Ebooks are a terrible thing, killing the publishing industry and stealing the bread from authors’ mouths. Worse, ebooks are corroding our values, their very impermanence undermining our principles. Or so authors Ewan Morrison and Jonathan Franzen would have us believe.
During the Edinburgh International Book Festival last August, Morrison set out his argument that the book, as we know it, is dead. Within 25 years, he argued, the paper book would be obsolete and the rise of the ebook would “mean the end of ‘the writer’ as a profession”.
Now he argues that we are in the middle of an e-publishing bubble, and in an interview on BBC this morning, he called for regulation to protect the traditional publishing industry. Regulation of what, he wasn’t entirely clear.
Morrison argues that we’re in a bubble because there’s now a booming industry in teaching people how to publish an ebook. He’s right that there are now an awful lot of people dispensing an awful lot of anodyne advice about self-publishing and making ebooks, but this is in no way different to what came before — piles of books on how to get an agent, how to publish, how to write.
Most self-help advice is rubbish, of course, in publishing as in any other sector. That doesn’t mean that we’re in the middle of a bubble.
Morrison then goes on to do a masterful bit of pattern matching, taking Hyman Minskey’s seven stages of an economic bubble and trying to marry them up with developments in the publishing world. There’s so much wrong with his comparison, it is hard to know where to start. But in using an economic model, Morrison gets to frame the debate in terms that create outrage. It’s a nice play to get him more speaking work, but it says nothing valuable about the period of transition that publishing is going through.
Jonathan Franzen, meanwhile, fears that the transitory nature of the ebook will undermine society itself:
“I think, for serious readers, a sense of permanence has always been part of the experience. Everything else in your life is fluid, but here is this text that doesn’t change.
“Will there still be readers 50 years from now who feel that way? Who have that hunger for something permanent and unalterable? I don’t have a crystal ball.
“But I do fear that it’s going to be very hard to make the world work if there’s no permanence like that. That kind of radical contingency is not compatible with a system of justice or responsible self-government.”
Franzen and Morrison’s protestations sound like the wails of creatures left outside, in the dark. The world is going through one of the most significant transitions in history; every industry is affected one way or another by the advent of the web. We have to work to understand this new reality and learn how to adapt to it. It can be difficult, yes, but it’s not impossible nor are we automatically doomed to failure.
The truth of the matter is that publishing has always been a tough game to succeed in. Most authors don’t earn enough to live on, and never have. Publishers rely on a few big hits to subsidise all their misses. Readers read best-sellers not necessarily because they are good but because they are bestsellers and thus provide a cultural touchstone that connects them to their peers.
E-publishing changes none of that, it simply brings publishing within the reach of more people. For decades we’ve been told that everyone has a book in them and now everyone can put their book out. This flood of free/cheap ebooks makes finding a signal in the noise harder; the push towards cheaper ebooks even from traditional publishers has made the market more competitive; the money to be made by the run-away success is orders of magnitude bigger. But really, the new publishing is much the same as the old publishing, just more so.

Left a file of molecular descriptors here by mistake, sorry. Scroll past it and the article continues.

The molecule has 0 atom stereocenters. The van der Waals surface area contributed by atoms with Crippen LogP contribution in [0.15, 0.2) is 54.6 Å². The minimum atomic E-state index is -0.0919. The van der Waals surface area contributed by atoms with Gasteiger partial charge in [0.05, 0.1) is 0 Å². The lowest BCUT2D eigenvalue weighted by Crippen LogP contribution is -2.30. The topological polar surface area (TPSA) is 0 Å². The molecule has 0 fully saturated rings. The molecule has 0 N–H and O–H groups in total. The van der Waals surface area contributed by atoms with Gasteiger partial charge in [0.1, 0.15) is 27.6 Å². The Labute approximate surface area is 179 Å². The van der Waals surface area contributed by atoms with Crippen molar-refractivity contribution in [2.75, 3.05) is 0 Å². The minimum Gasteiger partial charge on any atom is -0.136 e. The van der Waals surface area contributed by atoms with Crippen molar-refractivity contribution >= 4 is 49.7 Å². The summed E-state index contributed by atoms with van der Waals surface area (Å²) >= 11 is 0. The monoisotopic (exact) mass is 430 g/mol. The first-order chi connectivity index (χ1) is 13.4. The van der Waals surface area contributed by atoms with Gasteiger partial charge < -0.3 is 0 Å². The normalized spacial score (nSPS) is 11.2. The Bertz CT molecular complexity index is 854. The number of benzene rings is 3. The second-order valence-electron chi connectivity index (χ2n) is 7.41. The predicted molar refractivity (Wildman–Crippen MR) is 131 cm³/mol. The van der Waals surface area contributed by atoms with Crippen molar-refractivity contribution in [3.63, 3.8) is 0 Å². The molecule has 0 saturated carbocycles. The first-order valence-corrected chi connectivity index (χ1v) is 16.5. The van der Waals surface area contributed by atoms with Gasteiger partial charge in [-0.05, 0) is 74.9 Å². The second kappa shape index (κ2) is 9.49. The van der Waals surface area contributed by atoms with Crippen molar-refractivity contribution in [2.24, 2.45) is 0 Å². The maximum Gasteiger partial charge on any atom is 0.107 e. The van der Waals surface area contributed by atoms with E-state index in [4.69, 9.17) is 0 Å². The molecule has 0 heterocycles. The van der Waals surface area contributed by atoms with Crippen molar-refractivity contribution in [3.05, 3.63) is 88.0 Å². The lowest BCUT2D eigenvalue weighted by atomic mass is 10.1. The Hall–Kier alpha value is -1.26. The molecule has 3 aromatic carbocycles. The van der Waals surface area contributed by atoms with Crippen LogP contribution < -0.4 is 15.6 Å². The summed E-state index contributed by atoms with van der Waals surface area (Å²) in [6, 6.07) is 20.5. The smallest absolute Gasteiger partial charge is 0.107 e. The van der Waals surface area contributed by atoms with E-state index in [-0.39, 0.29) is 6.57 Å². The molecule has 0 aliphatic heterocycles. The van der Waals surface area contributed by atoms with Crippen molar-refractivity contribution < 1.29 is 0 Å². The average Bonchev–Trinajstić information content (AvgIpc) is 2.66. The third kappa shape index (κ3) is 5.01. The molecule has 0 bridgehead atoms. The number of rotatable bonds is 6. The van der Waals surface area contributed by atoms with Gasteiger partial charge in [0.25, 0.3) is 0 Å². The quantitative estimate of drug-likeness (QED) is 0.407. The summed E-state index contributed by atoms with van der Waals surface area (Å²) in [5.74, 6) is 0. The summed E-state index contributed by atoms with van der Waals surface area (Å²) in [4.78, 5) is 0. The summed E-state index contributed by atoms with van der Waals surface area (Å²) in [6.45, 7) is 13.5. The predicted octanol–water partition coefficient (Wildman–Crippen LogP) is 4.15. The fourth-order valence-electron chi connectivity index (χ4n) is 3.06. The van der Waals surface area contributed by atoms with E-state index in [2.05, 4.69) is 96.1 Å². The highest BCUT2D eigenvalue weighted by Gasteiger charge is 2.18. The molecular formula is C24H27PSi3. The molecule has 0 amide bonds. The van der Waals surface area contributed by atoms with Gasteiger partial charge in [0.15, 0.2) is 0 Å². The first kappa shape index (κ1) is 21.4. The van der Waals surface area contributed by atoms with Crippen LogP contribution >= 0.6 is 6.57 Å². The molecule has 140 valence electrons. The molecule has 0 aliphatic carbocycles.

But as I wrote yesterday on Forbes, people still love physical artefacts of culture, they want more than just words on a page:
“I am increasingly of the mind that we authors need to give readers what they want: Not just a good story, but a good experience, a sense of belonging to something bigger than oneself, a desirable artefact that we’ll want to have on our shelves simply because it is as beautiful outside as it is inside.”
Old-fashioned paper books can still be objects of desire, but too often these days they are not. The mass-produced paperback is pretty much the same as it has always been, but we are missing out on the high-end hardbacks, the buckram, silk or leather-bound limited editions that bring people real joy. In a world where content is neither scarce nor sacred, we need to think more imaginatively not just about what we’re writing, but how we’re publishing it.
Morrison is wrong to say that the book is doomed and that we’re trapped in an ebook publishing bubble. I think we may well have a glut of ebooks at the moment, but that will self-correct as people realise that successfully writing and publishing books is harder that it looks. And Franzen is forgetting that the human condition is one of impermanence and so far we seem to have done ok as a species.
The basics are that ebooks aren’t going away, copying isn’t going to get harder, but human acquisitiveness and the joy that even simple a simple paperback can bring aren’t going to change either. Publishing, like all other creative industries, will adjust to the changes wrought on it by the internet because, as long as humans are human, we will want stories.